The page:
Great West Canyon (Zion NP)
By: Gary Craig
You've clambered up a waterfall or two, negotiated something called the "slime traverse", and hauled yourself out of the canyon of the "Subway", carved by the Left Fork of North Creek in Zion National Park. After passing through forest, and ascending glistening white sandstone, you're at the summit of South Guardian Angel. But wait! What's that spectacular gorge farther to the south?
The Right Fork of North Creek has carved the "Great West Canyon" in Zion; it provides a three-day adventure for those willing to meet its challenges. Several rappels are involved, and efficient routefinding is tricky. The route is described in gory detail in several Zion Backcountry handbooks.
Over the (long) weekend of July 4th-6th, I had the pleasure of descending the Great West Canyon in a group of eight, under the (unofficial) leadership of Ron Bartell and Rich Henke. The other members of the group (aside from the author) were Rena Tishman, Christine Mitchell, Jim "Cadillac" Mitchell, Robin Schell, and Bill Eschenbruecher.
The first day's hike is straightforward enough. Hike down the trail from Lava Point for a while, and descend Wildcat Canyon to about 6000 feet where the "seeps" are shown on the map. This is pretty straightforward, as long as one is wary enough to avoid the occasional rattlesnake (we saw two). There's some up and down on the way to avoid some nasty drop-offs as one travels down the canyon, and the worst of the brush is passed after an hour or so. There is essentially no water until one reaches the seeps, which form a few pools large enough for a cooling dip. Many campsites present themselves in the burned area around these pools. We picked a nice spot near the stream and were soon joined by other parties making the descent who camped nearby. After a fine camping dinner and rappel practice, a few meteors provided a 4th-of-July show for those of us willing to stay awake for it.
The hike on Saturday the 5th started out uphill, which was quite demoralizing considering that the end of our car shuttle was three thousand feet lower than the start. After crossing a saddle (with great views) to the south of our campsite, we hiked down increasingly difficult and confusing terrain into the Right Fork of North Creek. After a lunch break when we finally reached the bottom of the canyon, we had a couple tricky moves around/under giant chockstones; swimming would have been needed if the water was higher. Just beyond, we encountered a junction where the canyon narrowed and turned west in earnest. This is where the fun begins.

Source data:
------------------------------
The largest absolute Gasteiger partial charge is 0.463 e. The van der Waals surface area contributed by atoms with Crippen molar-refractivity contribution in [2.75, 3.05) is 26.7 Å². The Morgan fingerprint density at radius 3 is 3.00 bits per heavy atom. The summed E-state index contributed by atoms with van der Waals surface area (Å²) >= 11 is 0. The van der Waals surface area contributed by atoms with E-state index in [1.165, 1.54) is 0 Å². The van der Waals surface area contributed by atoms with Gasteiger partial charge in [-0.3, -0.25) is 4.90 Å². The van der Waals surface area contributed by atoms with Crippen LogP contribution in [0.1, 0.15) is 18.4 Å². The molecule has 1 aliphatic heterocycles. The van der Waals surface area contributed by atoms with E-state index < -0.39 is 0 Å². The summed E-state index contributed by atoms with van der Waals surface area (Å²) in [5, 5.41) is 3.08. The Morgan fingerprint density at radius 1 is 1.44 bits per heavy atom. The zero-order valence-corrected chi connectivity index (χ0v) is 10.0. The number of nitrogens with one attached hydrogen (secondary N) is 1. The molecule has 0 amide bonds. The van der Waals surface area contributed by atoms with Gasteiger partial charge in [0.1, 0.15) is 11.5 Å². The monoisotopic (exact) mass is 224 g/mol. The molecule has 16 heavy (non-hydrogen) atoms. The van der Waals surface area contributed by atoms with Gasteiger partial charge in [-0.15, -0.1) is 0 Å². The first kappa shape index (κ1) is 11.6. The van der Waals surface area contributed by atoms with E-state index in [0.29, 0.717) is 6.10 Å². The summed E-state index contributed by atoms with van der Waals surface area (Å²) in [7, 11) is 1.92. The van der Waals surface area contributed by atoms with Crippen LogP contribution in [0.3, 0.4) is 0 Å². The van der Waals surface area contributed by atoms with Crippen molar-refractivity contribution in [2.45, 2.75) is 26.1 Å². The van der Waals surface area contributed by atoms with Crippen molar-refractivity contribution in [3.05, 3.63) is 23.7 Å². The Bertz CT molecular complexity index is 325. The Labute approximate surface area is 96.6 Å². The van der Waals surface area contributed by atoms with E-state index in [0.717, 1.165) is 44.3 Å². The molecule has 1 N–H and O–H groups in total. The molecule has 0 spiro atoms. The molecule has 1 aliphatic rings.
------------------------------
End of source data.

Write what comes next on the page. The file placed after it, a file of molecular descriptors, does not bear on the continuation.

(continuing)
Just a few minutes below this point, one encounters the "black hole". This is a dank series of pools which one can swim or bypass via class four moves to the left (south). We climbed out, and made our first rappel descending back to the floor of the canyon (into knee-deep water) after this obstacle. The increasingly narrow canyon (no chance of getting lost here) continues west to the second fun spot, a forty-foot dry waterfall which one bypasses via a rappel from a tree on the right.
Another hour or so of walking and boulder-scrambling brings one to the Grand Alcove. This is an unmistakable, and popular, camping spot. Just as the creek descends through a series of pools with a huge overhanging wall towering hundreds of feet overhead on the right, a large shelf appears on the left with plenty of sand and slabs to spread out on. The next day's hike begins just beyond, with a double rappel down cliffs at the end of the shelf, back to the creek. Our early start enabled us to be the first party to reach this point, so we had our choice of spots here. More campsites are available a few minutes back upstream. At dusk, a large, poorly-led party appeared, and seemed ready to start the rappels despite the late hour. Most of the fifteen or so in that group would have had to rappel in total darkness, but wiser counsel prevailed and they retreated upstream to make camp. They apparently got a late start the next morning too, and we never saw them again.
Another early start on Sunday morning saw us quickly through the two rappels in the Grand Alcove, and just a few minutes beyond we came to the top of Barrier Falls, which requires the third rappel of the young day. The bottom half of this rappel is actually *in* the flowing water, providing "tricky" footing. But we had no problems, and at the bottom of the falls we packed the harnesses and ropes for the seven mile hike down to the lower end of our car shuttle. The canyon below Barrier Falls quickly widens and provides occasional views north (toward South Guardian) and south up remote canyons. A use trail appears and guides one along a reasonable route along the stream. We thought that travel along this portion of the canyon bottom was somewhat easier than along the lower approach to the Subway. The worst difficulty was at Double Falls, where we puzzled a bit before finding the faint trail which bypassed the Falls on the south.
The lower altitude and wide-open canyon made travel for the next several hours fairly hot. Just before lunch, we passed a deep, cool, inviting pool where Robin decided to go for a swim, curiously, while still wearing her pack. Not to worry, Bill fished her out in short order. Several hours of increasingly warm walking brought us to the junction of the Left and Right Forks of North Creek, where the trail climbs out of the canyon back to the road. We reached the cars about 4PM, and Rich, Ron, and Cadillac unwound the car shuttle while the rest of us enjoyed a rest. In short order, we were all on our way home to L.A.
Thanks to Ron and Rich for their guidance and to the others for their company.
|DPS Archives Index | Desert Peaks Section|